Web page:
This is the Christmas Greeting sent out by Edition Peters, the music publishing house that is so closely connected to my family heritage. It’s so beautiful, I wanted to share it with you for Christmas.
The firm is based in Leipzig, London and New York, and they’ve found some lovely imagery of each city, to reflect the season. The ensemble is singing in the salon, which was once part of my great-grandfather’s apartments ‘above the shop’, at 10 Talstraße, Leipzig, where my brother and I recently visited. We can find connections everywhere in the world, if we only look for them, but this one is a strong one for me, and to have stood in this room as we did, listening to music as our family did in the pre-war years, before everything changed, was significant.
Happy Christmas, internet friends and followers. Thank you for staying with me through a difficult year. Thank you indeed.
My brother and I recently took a trip to Leipzig, Germany, the city in which our mother was born, back in 1935. You can read here about the challenges presented by her dual/mixed heritage (Jewish father, Catholic mother in 1930’s pre-Holocaust Germany), and the important role she carved for herself in later years, before her death last May.
We’d always intended to make a trip at some point, but the opportunity came sooner than we expected, with an invitation from Edition Peters (the music publishing company, and our erstwhile family business), who were about to celebrate the 150th anniversary of their renowned Green Series. We were asked if we’d like to attend some of the week-long series of events, in which our mother would most certainly have actively participated.
My heritage might be immersed in the world of classical music (not only were my grandfather and great-grandfather proprietors of one of the world’s foremost classical musical publishers, and friends of Edvard Grieg and other composers, but my father sung for years in the New Philharmonia Chorus), but I’m more of a generalist when it comes to music. My tastes run from Abba to Zucchero, via classical, jazz, soft rock, ambient electronica, R&B and whole lot more. Nevertheless, it was a privilege to share in these celebrations. We enjoyed a violin and piano concert in the Mendelssohn Haus (onetime home of composer Felix Mendelssohn Bartholdy), and attended an impressive Reception (including, of course, another delightful concert – this time, piano and voice).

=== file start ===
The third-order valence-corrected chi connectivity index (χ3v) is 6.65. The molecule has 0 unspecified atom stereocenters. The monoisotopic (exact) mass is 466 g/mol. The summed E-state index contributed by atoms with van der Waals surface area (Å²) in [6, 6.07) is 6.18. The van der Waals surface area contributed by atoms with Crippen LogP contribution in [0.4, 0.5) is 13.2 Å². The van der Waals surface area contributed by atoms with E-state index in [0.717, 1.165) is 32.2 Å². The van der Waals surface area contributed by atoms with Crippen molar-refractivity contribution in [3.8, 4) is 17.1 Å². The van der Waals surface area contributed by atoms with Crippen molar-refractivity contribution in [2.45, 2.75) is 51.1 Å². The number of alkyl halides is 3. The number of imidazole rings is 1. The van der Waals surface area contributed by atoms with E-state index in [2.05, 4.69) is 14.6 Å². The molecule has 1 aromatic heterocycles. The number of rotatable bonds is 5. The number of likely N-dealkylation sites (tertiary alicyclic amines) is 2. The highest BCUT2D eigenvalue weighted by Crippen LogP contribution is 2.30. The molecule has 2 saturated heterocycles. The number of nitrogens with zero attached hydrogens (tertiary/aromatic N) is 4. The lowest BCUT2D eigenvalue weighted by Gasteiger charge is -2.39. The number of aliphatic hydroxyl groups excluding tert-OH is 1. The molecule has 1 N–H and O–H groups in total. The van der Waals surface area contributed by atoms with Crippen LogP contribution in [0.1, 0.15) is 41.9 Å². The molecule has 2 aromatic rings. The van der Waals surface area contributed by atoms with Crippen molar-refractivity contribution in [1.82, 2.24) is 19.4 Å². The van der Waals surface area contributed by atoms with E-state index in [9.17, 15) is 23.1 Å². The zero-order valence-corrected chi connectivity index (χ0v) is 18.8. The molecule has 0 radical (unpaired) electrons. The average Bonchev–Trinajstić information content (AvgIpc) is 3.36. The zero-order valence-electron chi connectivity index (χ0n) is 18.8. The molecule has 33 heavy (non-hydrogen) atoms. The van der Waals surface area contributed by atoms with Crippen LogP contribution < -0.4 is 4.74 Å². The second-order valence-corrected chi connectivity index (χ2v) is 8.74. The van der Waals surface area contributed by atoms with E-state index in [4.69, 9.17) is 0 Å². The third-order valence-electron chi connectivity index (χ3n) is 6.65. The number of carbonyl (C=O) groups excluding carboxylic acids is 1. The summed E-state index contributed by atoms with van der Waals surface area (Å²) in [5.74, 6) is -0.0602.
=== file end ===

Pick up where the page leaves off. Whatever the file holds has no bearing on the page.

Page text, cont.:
There, we were introduced to Burkard Jung, Mayor of the City of Leipzig, who had written heartfelt and warmly appreciated letters to our mother when she fell ill. We met many more of our mother’s Leipzig friends – their close relationships formed over the 25 years during which our mother laboured unceasingly to re-establish her family’s name in the city’s cultural heritage, and through her talks, educate students on the Holocaust through her family’s traumatic story. We watched the 20-minute film created by Edition Peters, to mark the 150th anniversary of the Grüne Reihe, and were immensely touched to see in its final shot, a photograph of our mother, and a commemoration of her life and contribution. It would have meant so much to her.
We went to the Edition Peters offices, met all the staff, and had the opportunity to present a treasured book to them, which we had found in our mother’s effects. This book, a one-off, hand-typed, beautifully bound tome, chronicled the history of the company from 1800 to the 1930’s, and had been given to our grandfather as eldest son. He brought it with him when he emigrated to England from Germany in 1937, thus escaping the fate which befell so many of his immediate and extended family. It seemed more than appropriate that, with the company’s headquarters restored to Leipzig in recent years, and our great-grandfather’s name re-established alongside all of his many social and cultural endeavours, we should return this extraordinary ‘Chronik’ to its origin.
In our private time, my brother and I soaked up the modern-day city, with its traditional and its supremely modern architecture sitting side-by-side.
We visited the family’s memorial stone at the Südfriedhof Cemetery – the stone which came into being as a result of our mother’s work.
It stands right by the central avenue.
We found the 4 Stolpersteine outside Talstraße 10 (the family’s original home and location of the business, now once again home to the business) – yes, you guessed it, those cobbles were there for us to stumble upon as a result of our mother’s mission.
We stood in what was once the family apartment in the same building, in the room restored to its original formal state and now housing an exhibition to honour Edvard Grieg.
On the afternoon when the weight of emotional tension twisted my gut and forced me to rest, my brother took a long walk across the city and found Hinrichsenstraße, the street renamed after our great-grandfather – yet another of the many projects brought about due to our mother’s tireless campaigning.
The one thing we didn’t manage to do was visit the Musikinstrument Museum, where our mother had unveiled a bust to her grandfather back in 2012. Turns out that whereas everywhere in Leipzig still closes on a Sunday, the Musikinstrument Museum is just about the only place that opens on a Sunday… but stands closed to visitors on Mondays.
It was an extraordinary three days; reflective, and very heartwarming indeed. We met friends everywhere; we were hosted to a wonderful ‘traditional dinner’ by a group of our mother’s friends who had entertained her in the same way every time she visited for 20 years. We learned how much she was respected – and loved – by those with whom she connected in the city of her birth. We felt very proud – and just a little inadequate too, truth be told.